Kids Diy

5 Tips for Teaching Kids Diy Skills and Tool Safety

Check out 5 fun and easy ways to teach kids DIY skills and tool safety. If you’re a do-it-yourself parent, chances are your kids have seen you with a hammer in your hand. And time spent tinkering around the house is a golden opportunity, as it can be the perfect time to teach kids DIY skills. Skills that will give them a sense of independence and autonomy that can help them throughout their lives.

Plus, teaching kids to use tools properly (and safely) isn’t just convenient, useful, and challenging. It’s also FUN!

5 tips for teaching children to craft

When doing chores around the house, rather than chasing the kids out of the work area, try inviting them in! Beyond teaching time, it will allow your family to spend time together, even during weekends when you are immersed in a big DIY project. For the little ones, you can simply buy nuts online and let them play with them: they can screw and unscrew the nuts on the screws while having fun and developing their fine motor skills!

1. Let them get dirty!

Children are often told NOT to get dirty, so if you give them the opportunity and encourage them to do something that is generally forbidden, they will be very eager to learn whatever you want to teach them.

  • Do you paint? Give them a brush.
  • Are you sanding furniture? Give them a piece of sandpaper.
  • Do you do landscaping? Give them a shovel.

There’s no better way to teach kids DIY skills than to throw them in the thick of it and let them do tricks, mess, and everything!

Designate them a special “work outfit”: give them a set of work clothes, just like mom and/or dad. Show them the paint stains on your favorite jumpsuit and let them know they can put some on their outfit too.

When painting, let your kids go crazy over walls, furniture, anything at the start of the process. This way mom and dad can then even out the wild brush strokes with the paint roller after the paint party is over.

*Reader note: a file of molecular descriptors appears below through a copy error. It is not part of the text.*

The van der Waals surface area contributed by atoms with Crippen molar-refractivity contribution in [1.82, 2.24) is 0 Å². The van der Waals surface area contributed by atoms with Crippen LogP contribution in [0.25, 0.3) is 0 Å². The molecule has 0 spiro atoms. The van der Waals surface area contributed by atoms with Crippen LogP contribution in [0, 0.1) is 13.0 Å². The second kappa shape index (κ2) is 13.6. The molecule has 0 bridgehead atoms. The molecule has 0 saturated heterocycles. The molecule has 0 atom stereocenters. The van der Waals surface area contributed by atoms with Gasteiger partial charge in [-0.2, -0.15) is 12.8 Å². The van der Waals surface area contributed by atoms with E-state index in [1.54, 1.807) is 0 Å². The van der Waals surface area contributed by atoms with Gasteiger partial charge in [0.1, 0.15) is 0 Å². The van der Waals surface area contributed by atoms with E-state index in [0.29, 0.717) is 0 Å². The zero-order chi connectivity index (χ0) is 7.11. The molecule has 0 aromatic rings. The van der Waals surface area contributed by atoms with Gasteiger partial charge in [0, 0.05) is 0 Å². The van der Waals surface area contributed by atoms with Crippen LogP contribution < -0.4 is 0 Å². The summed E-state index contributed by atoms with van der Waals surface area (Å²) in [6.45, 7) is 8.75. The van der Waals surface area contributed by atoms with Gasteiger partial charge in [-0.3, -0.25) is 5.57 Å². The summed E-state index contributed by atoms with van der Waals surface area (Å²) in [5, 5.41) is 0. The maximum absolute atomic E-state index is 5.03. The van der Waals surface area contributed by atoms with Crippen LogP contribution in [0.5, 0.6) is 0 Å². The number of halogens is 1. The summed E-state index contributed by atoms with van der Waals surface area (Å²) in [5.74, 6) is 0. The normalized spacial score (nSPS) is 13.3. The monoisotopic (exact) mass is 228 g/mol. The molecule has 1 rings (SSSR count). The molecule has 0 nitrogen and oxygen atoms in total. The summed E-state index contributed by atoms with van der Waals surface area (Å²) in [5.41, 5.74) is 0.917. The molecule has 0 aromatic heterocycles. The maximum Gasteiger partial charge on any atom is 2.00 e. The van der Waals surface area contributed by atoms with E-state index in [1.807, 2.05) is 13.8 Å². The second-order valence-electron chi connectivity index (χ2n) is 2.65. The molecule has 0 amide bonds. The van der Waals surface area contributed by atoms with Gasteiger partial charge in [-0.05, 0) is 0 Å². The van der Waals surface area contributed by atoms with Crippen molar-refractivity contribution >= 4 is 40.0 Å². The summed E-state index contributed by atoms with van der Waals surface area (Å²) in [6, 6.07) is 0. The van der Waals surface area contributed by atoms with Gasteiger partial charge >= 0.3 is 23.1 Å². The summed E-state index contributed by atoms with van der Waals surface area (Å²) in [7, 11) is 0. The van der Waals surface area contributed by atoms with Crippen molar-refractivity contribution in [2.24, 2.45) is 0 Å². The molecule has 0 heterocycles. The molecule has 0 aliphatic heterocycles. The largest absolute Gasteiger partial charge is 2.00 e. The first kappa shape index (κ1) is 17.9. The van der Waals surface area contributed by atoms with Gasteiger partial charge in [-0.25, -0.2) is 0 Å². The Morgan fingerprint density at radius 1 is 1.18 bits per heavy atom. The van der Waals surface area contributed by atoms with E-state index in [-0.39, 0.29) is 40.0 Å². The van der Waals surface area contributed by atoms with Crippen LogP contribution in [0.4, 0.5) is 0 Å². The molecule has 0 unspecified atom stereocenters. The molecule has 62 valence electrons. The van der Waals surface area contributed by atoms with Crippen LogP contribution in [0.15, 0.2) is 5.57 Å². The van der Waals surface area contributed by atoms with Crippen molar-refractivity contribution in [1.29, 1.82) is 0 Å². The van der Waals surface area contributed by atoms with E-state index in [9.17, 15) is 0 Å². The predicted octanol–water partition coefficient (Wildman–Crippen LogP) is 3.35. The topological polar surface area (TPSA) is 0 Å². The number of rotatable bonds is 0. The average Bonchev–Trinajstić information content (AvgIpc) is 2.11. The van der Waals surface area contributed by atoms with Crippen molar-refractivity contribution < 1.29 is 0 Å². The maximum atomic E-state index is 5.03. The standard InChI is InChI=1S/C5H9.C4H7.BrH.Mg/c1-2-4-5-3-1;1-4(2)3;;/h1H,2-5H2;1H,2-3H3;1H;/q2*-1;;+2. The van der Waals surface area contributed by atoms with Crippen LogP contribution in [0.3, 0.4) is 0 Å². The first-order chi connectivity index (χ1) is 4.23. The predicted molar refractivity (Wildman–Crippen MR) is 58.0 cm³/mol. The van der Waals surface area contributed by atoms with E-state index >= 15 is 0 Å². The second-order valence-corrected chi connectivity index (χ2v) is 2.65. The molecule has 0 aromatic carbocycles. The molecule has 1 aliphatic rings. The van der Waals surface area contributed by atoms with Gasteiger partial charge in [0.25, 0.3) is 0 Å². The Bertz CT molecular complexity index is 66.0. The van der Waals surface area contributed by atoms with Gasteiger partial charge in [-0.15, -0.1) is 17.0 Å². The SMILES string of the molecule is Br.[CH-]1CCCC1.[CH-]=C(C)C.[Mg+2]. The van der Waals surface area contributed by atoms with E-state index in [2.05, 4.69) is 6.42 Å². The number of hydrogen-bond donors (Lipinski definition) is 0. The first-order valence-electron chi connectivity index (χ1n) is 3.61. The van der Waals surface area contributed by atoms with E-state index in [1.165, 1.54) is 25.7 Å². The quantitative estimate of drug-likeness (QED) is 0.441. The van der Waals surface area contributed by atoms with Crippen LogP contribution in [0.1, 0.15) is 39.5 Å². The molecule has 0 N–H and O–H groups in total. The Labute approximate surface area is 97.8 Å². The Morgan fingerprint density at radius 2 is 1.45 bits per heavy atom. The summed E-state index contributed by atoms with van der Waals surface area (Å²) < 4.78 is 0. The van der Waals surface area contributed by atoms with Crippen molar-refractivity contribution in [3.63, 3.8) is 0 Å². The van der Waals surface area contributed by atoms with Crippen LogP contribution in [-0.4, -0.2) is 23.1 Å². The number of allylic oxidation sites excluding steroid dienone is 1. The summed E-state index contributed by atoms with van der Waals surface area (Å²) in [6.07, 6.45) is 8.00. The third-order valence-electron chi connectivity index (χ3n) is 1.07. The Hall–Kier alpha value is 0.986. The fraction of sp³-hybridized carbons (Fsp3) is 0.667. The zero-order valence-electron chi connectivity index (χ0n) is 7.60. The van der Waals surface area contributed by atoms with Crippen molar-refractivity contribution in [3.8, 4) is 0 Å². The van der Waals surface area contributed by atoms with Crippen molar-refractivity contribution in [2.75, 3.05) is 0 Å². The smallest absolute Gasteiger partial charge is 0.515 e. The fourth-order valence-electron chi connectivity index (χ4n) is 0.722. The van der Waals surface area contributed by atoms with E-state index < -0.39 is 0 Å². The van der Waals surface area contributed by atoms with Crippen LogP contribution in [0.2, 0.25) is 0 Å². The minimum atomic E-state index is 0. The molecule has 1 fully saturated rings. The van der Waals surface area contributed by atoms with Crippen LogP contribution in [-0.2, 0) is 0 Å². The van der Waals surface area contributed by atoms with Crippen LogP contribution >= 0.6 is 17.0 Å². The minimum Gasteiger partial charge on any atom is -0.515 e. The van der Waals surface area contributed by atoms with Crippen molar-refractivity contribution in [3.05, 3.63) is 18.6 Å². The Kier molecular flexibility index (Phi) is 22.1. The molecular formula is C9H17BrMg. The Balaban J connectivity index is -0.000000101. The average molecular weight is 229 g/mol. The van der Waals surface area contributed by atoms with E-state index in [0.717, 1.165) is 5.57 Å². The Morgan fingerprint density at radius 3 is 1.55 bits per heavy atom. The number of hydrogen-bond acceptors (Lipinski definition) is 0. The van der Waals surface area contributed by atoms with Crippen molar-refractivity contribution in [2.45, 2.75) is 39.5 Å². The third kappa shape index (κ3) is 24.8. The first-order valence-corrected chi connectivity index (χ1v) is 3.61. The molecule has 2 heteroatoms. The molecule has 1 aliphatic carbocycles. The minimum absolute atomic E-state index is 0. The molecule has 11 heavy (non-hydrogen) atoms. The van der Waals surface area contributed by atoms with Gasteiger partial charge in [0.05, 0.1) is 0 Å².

And they love doing something REAL even more, like grown-ups do, with grown-up tools. And the messy part is a happy bonus.

2. Choose a project that concerns them

Let’s face it, kids are great. But they are kind of ego-maniacs in the mildest sense of the word. The world sort of revolves around them, and they know it. Embrace this reality when trying to involve them in DIY projects.

Are you working on bookcases for his new “big boy” bedroom? Have the big boy help dad measure and carry the shelves through space after they’ve been cut. He can then help Mom level the shelves as they are installed. The possibilities for involving them in chores and teaching kids DIY skills are truly endless.

3. Involve them in the planning process

Most things in a child’s life are beyond their control. So when we allow them to own part of the planning process for a project, they take it and run.

If you redecorate their room, ask their opinion! Ask them to write down some ideas of things they would like to see in their space. Colors, theme, etc. And then actually USE their input to create something they love!

4. Teach them how to use DIY tools

Children are great imitators. And they watch and pick up almost everything. So when they see you using a crescent wrench on nuts, they’ll want to try it too, even at a very young age.

Consider getting them a set of play tools for younger children. Tool kits/tool ​​sets are great when kids are very young (I would say 3-4 and under). After this stage, children often prefer to turn to REAL tools.

So teach them how to use the tools. But never let your kids run around with screwdrivers, handsaws, etc. from when they are three years old. Not at all. They must be supervised each time the tools are taken out.

Encourage them to learn how to use certain tools, but always be there to keep a close eye on what’s going on. “Real” tools can be heavy and unpredictable when controlled by small hands, so supervision is key.

The first tools children can work with are hammers, rubber mallets, sanding blocks, screwdrivers (non-electric), paintbrushes and rollers, wrenches, pliers, rakes, shovels, tape measures -ribbons…

5. Crafting with children takes time

Involving children is certainly not the most effective way to carry out a project. It will slow you down. But it is worth spending time and energy on the process. Sometimes it’s good to stop, breathe and realize that this is what we are meant to do… teach these little beings life skills that will allow them to grow into functioning and productive members of society!

Girls who can lay tiles, boys can build a library. Or at the very least learn to use Allen keys so they can put together dressers or furniture when they get their first apartment, right?

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